It has now been more than a year since HMRC introduced a change to the way that termination payments are taxed. Last month, we conducted a survey amongst HR practitioners to assess the level of awareness of the change. Out of a total of 33 respondents, 79% were aware of the change. However, 55% were not aware of the Post Employment Notice Pay (PENP) formula which is a key part of the change. This lack of awareness of the PENP formula is not surprising. Although the change itself is fairly straightforward in principle, the formula is a rather cumbersome calculation and can produce some odd results.
So what has changed? Prior to 6th April 2018, an employer could include a payment in lieu of notice (PILON) as a tax free amount (subject to the maximum amount of £30,000) to be paid as part of a termination award, if the employment contract had no provision for such a payment to be made. However, from 6th April 2018, if an employer makes a relevant termination award (i.e. any payment or benefit which compensates an employee for the termination of employment, excluding statutory redundancy pay) and the employee does not work any of their notice period or only works part of it, it is necessary to apply the PENP formula to calculate the amount due for the unworked notice. The amount calculated by the PENP formula becomes subject to tax and NI.
The PENP formula is as follows:
((BP × D) ÷ P) – T
‘BP’ is the employee’s basic pay in respect of the last pay period of the employment ending before the “trigger date” (i.e. the day notice is given or where no notice is given, the last day of the employment).
‘D’ is the number of calendar days in the post-employment notice period (i.e. unworked notice period).
‘P’ is the number of calendar days in the employee’s last pay period.
‘T’ is any payment or benefit received in connection with the termination of an individual’s employment which is already subject to income tax but specifically excluding holiday pay and bonuses payable for termination of the employment.
If the amount given by the formula is negative then the amount of PENP is taken to be nil.
If the amount given by the formula exceeds the total amount of the relevant termination award then PENP is capped at the total amount of the relevant termination award (i.e. the whole termination award will be subject to tax and NI).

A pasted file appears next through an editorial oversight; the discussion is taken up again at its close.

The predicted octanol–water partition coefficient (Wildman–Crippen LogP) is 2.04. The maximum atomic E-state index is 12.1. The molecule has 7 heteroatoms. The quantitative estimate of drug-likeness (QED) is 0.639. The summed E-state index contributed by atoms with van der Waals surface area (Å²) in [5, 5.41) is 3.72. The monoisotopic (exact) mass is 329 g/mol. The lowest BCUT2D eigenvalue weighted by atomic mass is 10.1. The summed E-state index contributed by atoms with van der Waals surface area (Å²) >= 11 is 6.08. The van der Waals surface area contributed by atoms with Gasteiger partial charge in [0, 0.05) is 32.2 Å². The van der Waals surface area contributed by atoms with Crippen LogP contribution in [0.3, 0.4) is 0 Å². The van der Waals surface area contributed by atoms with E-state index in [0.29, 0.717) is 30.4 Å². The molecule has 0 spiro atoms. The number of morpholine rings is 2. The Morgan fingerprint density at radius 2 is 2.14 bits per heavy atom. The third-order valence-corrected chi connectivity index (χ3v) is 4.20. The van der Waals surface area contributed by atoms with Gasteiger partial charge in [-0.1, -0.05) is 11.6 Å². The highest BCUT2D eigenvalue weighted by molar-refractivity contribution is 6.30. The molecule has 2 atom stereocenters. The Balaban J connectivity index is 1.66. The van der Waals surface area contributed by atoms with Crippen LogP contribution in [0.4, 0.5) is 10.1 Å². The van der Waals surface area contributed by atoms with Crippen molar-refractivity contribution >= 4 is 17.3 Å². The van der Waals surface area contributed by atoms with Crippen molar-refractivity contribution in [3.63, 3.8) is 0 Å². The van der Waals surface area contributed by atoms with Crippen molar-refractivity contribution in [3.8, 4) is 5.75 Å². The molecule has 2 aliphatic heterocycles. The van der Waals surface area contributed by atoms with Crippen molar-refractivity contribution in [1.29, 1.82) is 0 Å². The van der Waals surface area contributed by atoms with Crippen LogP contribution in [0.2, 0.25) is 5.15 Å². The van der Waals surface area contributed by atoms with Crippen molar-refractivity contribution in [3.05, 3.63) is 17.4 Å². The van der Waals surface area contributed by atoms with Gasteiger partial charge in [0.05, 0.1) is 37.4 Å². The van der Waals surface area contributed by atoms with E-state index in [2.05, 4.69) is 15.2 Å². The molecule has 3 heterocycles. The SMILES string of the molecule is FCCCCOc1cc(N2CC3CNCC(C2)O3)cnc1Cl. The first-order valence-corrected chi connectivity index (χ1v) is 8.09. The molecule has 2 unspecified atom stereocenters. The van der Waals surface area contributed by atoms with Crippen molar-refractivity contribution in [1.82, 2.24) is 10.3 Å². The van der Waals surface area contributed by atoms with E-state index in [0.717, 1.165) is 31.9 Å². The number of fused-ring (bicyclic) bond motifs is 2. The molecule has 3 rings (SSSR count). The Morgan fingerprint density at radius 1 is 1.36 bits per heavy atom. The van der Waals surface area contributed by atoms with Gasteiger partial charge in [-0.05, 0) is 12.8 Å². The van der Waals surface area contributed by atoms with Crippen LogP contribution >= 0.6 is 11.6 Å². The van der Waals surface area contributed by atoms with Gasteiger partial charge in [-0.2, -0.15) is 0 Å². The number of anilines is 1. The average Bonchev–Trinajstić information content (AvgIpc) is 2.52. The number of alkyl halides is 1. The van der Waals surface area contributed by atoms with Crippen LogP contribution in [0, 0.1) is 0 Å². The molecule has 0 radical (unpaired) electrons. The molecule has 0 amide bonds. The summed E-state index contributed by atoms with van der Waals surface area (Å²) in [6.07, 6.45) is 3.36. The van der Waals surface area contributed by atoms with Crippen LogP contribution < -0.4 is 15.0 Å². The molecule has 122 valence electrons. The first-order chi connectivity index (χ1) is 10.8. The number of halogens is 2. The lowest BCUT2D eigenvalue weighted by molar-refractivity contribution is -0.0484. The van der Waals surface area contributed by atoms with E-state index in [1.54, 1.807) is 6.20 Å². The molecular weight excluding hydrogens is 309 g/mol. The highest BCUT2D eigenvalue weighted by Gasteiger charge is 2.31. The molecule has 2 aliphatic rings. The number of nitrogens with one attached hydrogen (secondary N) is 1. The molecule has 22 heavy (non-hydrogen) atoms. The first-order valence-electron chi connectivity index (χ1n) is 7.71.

You can find HMRC’s worked example here: https://www.gov.uk/hmrc-internal-manuals/employment-income-manual/eim14000
For employers, the issue is that often, the correct label is not applied to the various elements that make up a settlement sum. When an employment is terminated, an employee might be entitled to different payments such as unpaid salary, statutory redundancy pay, damages, payment in lieu of notice, payment for a restrictive covenant, compensation for loss of office etc. An employer might decide to use a settlement agreement to protect themselves from a future claim from the employee. It is important to remember that a settlement agreement is simply a legal agreement between the parties that the employee will not seek to challenge the termination in the courts; it has nothing to do with the tax calculations required with regards to the settlement sum agreed by the parties. Whether payments agreed under a settlement agreement are taxable or not is a matter of tax law. Therefore, failure to label the various elements that make up a settlement sum properly can lead to an unpleasant surprise for the employee who might be expecting a tax-free payment of the entire sum.
Another question that we asked respondents in our survey was if they would expect an outsourced payroll provider to make them aware of how to structure a relevant termination award in line with the new legislation. 76% said yes, they would. Over the last few months, we have had a number of cases where a client was not aware of the change to the taxation of termination payments and upon notifying us of a termination situation, we were able to advise them accordingly and help them avoid a potentially costly mistake.